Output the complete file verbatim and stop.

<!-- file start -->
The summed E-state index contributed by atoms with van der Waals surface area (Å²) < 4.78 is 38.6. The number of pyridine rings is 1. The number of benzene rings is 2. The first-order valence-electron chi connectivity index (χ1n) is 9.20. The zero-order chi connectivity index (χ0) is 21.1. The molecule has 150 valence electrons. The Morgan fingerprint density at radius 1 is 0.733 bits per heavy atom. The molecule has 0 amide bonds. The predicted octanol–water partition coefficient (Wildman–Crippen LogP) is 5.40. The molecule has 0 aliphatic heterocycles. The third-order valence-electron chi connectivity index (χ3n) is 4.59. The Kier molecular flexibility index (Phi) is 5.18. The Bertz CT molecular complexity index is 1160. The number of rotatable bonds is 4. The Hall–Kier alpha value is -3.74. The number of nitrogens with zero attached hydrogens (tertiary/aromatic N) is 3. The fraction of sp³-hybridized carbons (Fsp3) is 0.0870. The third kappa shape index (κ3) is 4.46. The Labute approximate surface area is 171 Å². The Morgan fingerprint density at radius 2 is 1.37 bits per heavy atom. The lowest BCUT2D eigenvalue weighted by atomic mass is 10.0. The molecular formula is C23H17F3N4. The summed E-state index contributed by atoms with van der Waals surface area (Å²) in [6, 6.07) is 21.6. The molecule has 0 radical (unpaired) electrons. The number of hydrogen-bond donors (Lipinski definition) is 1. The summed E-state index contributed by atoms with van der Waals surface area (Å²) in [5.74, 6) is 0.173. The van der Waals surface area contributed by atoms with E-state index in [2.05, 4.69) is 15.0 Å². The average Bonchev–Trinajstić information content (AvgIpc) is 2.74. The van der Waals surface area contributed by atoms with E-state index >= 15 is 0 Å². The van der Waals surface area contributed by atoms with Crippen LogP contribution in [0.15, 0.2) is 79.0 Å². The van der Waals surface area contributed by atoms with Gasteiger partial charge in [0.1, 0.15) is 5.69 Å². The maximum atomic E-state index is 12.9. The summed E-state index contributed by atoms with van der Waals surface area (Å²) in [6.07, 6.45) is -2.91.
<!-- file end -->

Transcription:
The summed E-state index contributed by atoms with van der Waals surface area (Å²) < 4.78 is 38.6. The number of pyridine rings is 1. The number of benzene rings is 2. The first-order valence-electron chi connectivity index (χ1n) is 9.20. The zero-order chi connectivity index (χ0) is 21.1. The molecule has 150 valence electrons. The Morgan fingerprint density at radius 1 is 0.733 bits per heavy atom. The molecule has 0 amide bonds. The predicted octanol–water partition coefficient (Wildman–Crippen LogP) is 5.40. The molecule has 0 aliphatic heterocycles. The third-order valence-electron chi connectivity index (χ3n) is 4.59. The Kier molecular flexibility index (Phi) is 5.18. The Bertz CT molecular complexity index is 1160. The number of rotatable bonds is 4. The Hall–Kier alpha value is -3.74. The number of nitrogens with zero attached hydrogens (tertiary/aromatic N) is 3. The fraction of sp³-hybridized carbons (Fsp3) is 0.0870. The third kappa shape index (κ3) is 4.46. The Labute approximate surface area is 171 Å². The Morgan fingerprint density at radius 2 is 1.37 bits per heavy atom. The lowest BCUT2D eigenvalue weighted by atomic mass is 10.0. The molecular formula is C23H17F3N4. The summed E-state index contributed by atoms with van der Waals surface area (Å²) in [6, 6.07) is 21.6. The molecule has 0 radical (unpaired) electrons. The number of hydrogen-bond donors (Lipinski definition) is 1. The summed E-state index contributed by atoms with van der Waals surface area (Å²) in [5.74, 6) is 0.173. The van der Waals surface area contributed by atoms with E-state index in [2.05, 4.69) is 15.0 Å². The average Bonchev–Trinajstić information content (AvgIpc) is 2.74. The van der Waals surface area contributed by atoms with E-state index >= 15 is 0 Å². The van der Waals surface area contributed by atoms with Crippen LogP contribution in [0.15, 0.2) is 79.0 Å². The van der Waals surface area contributed by atoms with Gasteiger partial charge in [0.1, 0.15) is 5.69 Å². The maximum atomic E-state index is 12.9. The summed E-state index contributed by atoms with van der Waals surface area (Å²) in [6.07, 6.45) is -2.91.